Iteration method for predicting essential proteins based on orthology and protein-protein interaction networks.

Peng W, Wang J, Wang W, Liu Q, Wu FX, Pan Y - BMC Syst Biol (2012)

Jackknife curves of ION and eight other existing centrality methods. The x-axis represents the proteins in PPI network ranked by ION and eight other existing centrality methods, ranked from left to right as strongest to weakest prediction of essentiality. The Y-axis is the cumulative count of essential proteins encountered moving left to right through the ranked. The areas under the curve for ION and the eight other existing centrality methods are used to compare their prediction performance. In addition, the 10 random assortments are also plotted for comparison. (a) shows the comparison results of ION, PeC, NC and DC. (b) shows the comparison results of ION and two global centrality methods: BC and CC. (c) shows the comparison results of ION and other three centrality methods: IC, EC and SC.
© Copyright Policy - open-access
Related In: Results  -  Collection

License
Show All Figures
getmorefigures.php?uid=PMC3472210&req=5

Figure 5: Jackknife curves of ION and eight other existing centrality methods. The x-axis represents the proteins in PPI network ranked by ION and eight other existing centrality methods, ranked from left to right as strongest to weakest prediction of essentiality. The Y-axis is the cumulative count of essential proteins encountered moving left to right through the ranked. The areas under the curve for ION and the eight other existing centrality methods are used to compare their prediction performance. In addition, the 10 random assortments are also plotted for comparison. (a) shows the comparison results of ION, PeC, NC and DC. (b) shows the comparison results of ION and two global centrality methods: BC and CC. (c) shows the comparison results of ION and other three centrality methods: IC, EC and SC.
Mentions: For further comparison, the jackknife methodology[46] is used to test the prediction performance of ION and the eight other existing centrality methods. The experimental results are described in Figure5, where the x-axis from left to right represents the proteins in PPI networks ranked in the descending order according to their ranking scores computed by corresponding methods while the Y-axis is the cumulative count of essential proteins with respect to ranked proteins moving left to right. The areas under the curve for ION and the eight other existing centrality methods are used to compare their prediction performance. In addition, the 10 random assortments are also plotted for comparison. Figure5 (a) shows the comparison result of ION, PeC, NC, DC. From this figure, ION has consistently excelled PeC which identifies essential proteins by integrating gene expression data with PPI data. Figure5 (b) shows the comparison result of ION and two global centrality methods: BC and CC. Figure5 (c) shows the comparison result of ION and other three centrality methods: IC, EC, SC. Compared with the seven centrality methods, ION also outperforms them. Moreover, all of the nine methods achieve better prediction performance than the randomized sorting.

Bottom Line: While using as many as possible reference organisms can improve the performance of ION.Additionally, ION also shows good prediction performance in E. coli K-12.The accuracy of predicting essential proteins can be improved by integrating the orthology with PPI networks.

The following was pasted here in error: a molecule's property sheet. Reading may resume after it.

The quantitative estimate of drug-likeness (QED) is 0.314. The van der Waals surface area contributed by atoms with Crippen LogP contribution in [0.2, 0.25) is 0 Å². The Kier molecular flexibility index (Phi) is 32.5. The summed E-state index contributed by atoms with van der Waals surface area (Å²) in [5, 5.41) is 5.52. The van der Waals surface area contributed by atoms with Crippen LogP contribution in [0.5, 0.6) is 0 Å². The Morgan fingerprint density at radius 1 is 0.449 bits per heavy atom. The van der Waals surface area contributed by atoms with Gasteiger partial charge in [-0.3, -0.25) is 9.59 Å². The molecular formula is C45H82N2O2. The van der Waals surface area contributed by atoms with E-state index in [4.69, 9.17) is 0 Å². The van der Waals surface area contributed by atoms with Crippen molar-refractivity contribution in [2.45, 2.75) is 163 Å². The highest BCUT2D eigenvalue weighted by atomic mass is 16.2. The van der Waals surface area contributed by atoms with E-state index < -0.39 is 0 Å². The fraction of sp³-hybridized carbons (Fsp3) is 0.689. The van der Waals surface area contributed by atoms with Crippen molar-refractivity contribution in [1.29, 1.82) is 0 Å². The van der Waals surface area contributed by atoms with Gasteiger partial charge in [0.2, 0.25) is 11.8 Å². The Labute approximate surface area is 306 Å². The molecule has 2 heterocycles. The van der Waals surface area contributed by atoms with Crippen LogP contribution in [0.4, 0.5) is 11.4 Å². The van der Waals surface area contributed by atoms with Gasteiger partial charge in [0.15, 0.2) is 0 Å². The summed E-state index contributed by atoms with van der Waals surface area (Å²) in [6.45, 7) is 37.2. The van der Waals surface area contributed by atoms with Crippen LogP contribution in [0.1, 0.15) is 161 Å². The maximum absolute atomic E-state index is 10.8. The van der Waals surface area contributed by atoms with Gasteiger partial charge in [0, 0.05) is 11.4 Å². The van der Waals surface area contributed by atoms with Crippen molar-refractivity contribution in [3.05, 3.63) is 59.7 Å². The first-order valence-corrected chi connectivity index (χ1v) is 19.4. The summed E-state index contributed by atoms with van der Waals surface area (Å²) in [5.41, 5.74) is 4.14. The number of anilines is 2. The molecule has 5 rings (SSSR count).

View Article: PubMed Central - HTML - PubMed

Affiliation: School of Information Science and Engineering, Central South University, Changsha, Hunan 410083, People's Republic of China.

ABSTRACT

Background: Identification of essential proteins plays a significant role in understanding minimal requirements for the cellular survival and development. Many computational methods have been proposed for predicting essential proteins by using the topological features of protein-protein interaction (PPI) networks. However, most of these methods ignored intrinsic biological meaning of proteins. Moreover, PPI data contains many false positives and false negatives. To overcome these limitations, recently many research groups have started to focus on identification of essential proteins by integrating PPI networks with other biological information. However, none of their methods has widely been acknowledged.

Results: By considering the facts that essential proteins are more evolutionarily conserved than nonessential proteins and essential proteins frequently bind each other, we propose an iteration method for predicting essential proteins by integrating the orthology with PPI networks, named by ION. Differently from other methods, ION identifies essential proteins depending on not only the connections between proteins but also their orthologous properties and features of their neighbors. ION is implemented to predict essential proteins in S. cerevisiae. Experimental results show that ION can achieve higher identification accuracy than eight other existing centrality methods in terms of area under the curve (AUC). Moreover, ION identifies a large amount of essential proteins which have been ignored by eight other existing centrality methods because of their low-connectivity. Many proteins ranked in top 100 by ION are both essential and belong to the complexes with certain biological functions. Furthermore, no matter how many reference organisms were selected, ION outperforms all eight other existing centrality methods. While using as many as possible reference organisms can improve the performance of ION. Additionally, ION also shows good prediction performance in E. coli K-12.

Conclusions: The accuracy of predicting essential proteins can be improved by integrating the orthology with PPI networks.

Show MeSH